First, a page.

Skype for Windows Phone 8 is not integrated into the Windows Phone OS, in spite of some reports claiming the contrary. It is a downloadable app, but is more tightly integrated than many other Windows Phone 8 apps -- meaning it has direct access to the People Hub, can display via the lock screen, and can take advantage the incoming call screen -- capabilities which other VOIP apps on Windows Phone 8 do not have.
Skype for Windows Phone 8 allows users to receive chat messages and notifications for voice and video calls even i fthey are in another app or have their phones on lock. Skype officials said this "always on" multitasking will result on only "limited" battery drain. Skype calls will use the same incoming call screen that regular phone calls use in Windows Phone, and will allow call waiting so that users can switch between Skype calls and mobile calls.
Chats are the default first view. As is the case with Skype for Windows 8, the Skype unit's goal is to convince users that Skype chat should be the first place they go when they log into any mobile device. In chat, users will find conversation history, as well as current chats.
"The idea is to promote everyday usage," said Derek Snyder, head of mobile marketing at Skype. Microsoft wants users to become accustomed to logging into Skype and leaving it permanently on.
Skype notifications are available on the lock screen, as an option, as of this release. (See embedded image at left.)
Microsoft officials announced last week that they are planning to eliminate Windows Live Messenger as of the first quarter of 2013. As part of this plan, Microsoft is automatically integrating Messenger buddies into Skype (once a user signs in on Windows Phone 8 for the first time using his/her Microsoft account). Skype officials are playing this up as a positive, claiming this integration will make it "possible for you to connect with more people than ever."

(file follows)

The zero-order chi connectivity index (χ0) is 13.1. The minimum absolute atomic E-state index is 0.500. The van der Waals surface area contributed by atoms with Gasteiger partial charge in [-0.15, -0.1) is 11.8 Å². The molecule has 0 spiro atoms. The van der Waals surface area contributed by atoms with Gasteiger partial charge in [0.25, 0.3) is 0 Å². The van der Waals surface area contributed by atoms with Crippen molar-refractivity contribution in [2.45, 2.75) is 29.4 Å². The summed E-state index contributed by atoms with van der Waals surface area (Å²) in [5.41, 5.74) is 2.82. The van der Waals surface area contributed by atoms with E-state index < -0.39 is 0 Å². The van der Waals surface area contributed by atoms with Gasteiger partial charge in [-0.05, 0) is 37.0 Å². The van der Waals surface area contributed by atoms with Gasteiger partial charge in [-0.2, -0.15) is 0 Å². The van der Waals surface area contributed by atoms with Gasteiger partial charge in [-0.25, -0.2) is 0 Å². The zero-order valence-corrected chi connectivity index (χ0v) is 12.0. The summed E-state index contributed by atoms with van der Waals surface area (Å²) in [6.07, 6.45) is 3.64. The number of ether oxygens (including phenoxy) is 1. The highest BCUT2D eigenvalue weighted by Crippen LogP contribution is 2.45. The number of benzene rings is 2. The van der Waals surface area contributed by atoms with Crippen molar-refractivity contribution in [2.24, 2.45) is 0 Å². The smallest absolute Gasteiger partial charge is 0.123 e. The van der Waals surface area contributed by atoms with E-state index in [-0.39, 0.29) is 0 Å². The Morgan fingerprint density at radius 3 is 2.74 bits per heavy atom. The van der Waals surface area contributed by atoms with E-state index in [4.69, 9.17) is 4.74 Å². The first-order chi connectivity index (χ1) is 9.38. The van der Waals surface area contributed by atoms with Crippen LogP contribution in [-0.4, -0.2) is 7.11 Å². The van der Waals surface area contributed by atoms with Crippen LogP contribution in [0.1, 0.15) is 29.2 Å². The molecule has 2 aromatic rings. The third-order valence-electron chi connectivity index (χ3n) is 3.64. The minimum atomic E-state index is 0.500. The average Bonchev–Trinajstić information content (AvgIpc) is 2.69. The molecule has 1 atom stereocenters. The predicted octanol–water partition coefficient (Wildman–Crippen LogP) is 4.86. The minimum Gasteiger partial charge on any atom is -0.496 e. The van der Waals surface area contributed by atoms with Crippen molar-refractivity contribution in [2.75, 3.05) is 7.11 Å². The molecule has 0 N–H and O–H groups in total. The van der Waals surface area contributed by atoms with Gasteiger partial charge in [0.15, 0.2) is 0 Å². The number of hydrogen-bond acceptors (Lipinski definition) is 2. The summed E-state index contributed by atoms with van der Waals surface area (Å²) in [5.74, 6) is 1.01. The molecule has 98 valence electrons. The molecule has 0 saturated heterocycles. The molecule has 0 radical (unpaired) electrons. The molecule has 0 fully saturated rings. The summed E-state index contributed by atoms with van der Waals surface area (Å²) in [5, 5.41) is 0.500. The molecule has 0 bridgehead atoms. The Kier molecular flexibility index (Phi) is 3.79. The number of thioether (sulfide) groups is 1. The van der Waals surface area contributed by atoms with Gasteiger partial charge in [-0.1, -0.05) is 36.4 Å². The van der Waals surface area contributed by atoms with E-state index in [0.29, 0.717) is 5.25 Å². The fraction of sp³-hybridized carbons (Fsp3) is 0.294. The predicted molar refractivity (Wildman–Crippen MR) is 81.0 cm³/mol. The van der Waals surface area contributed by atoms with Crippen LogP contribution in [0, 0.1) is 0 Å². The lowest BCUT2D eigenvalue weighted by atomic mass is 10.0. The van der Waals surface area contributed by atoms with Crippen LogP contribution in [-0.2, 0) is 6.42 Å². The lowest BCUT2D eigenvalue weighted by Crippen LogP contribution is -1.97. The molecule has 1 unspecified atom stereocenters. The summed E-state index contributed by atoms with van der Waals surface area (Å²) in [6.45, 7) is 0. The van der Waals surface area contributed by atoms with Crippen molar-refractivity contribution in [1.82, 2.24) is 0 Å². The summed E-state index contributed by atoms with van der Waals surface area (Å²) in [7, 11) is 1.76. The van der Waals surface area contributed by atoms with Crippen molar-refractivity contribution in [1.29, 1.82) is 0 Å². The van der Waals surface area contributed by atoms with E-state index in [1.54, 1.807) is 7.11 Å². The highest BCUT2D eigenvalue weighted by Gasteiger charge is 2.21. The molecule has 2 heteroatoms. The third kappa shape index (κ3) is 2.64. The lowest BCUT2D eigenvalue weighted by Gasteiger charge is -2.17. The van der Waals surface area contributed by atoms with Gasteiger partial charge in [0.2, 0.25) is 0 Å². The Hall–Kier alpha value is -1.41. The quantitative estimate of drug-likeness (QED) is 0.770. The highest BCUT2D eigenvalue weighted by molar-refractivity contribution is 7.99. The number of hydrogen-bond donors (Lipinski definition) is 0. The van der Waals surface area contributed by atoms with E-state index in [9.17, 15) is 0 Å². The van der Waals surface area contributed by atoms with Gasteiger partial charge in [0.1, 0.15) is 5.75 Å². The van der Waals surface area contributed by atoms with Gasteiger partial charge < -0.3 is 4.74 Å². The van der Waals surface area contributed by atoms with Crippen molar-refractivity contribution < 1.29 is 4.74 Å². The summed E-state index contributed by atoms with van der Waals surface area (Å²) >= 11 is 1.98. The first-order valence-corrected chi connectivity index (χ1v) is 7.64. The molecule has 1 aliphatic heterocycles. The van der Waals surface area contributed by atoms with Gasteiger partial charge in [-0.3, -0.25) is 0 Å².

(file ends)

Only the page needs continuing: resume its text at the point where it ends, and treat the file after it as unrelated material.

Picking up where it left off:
Along with a number of my readers, I am concerned that there are not currently enough privacy controls to allow users to make themselves unavailable (wihout having to be universally invisible) now that Skype is integrated with my contact list. Another drawback: There is no way to sign out of Skype on Windows Phone 8 (unless I just cannot find this).
Microsoft/Skype have not made it as very clear that once users opt into integrating their Messenger/Skype contact lists, this merger cannot (easily) be undone.
"You can undo the Messenger/Skype merge via support, if needed," a spokesperson told me late last week. "We expect that the ability for the user to undo will be coming soon."
I've sent my feedback to Skype about my uneasiness around the lack of granular privacy controls. Others may do the same by chiming in over at Skype customer support. Hopefully, there's still time for some changes before the WP8 Skype client goes final -- the planned timing of which Microsoft/Skype is not providing at this time.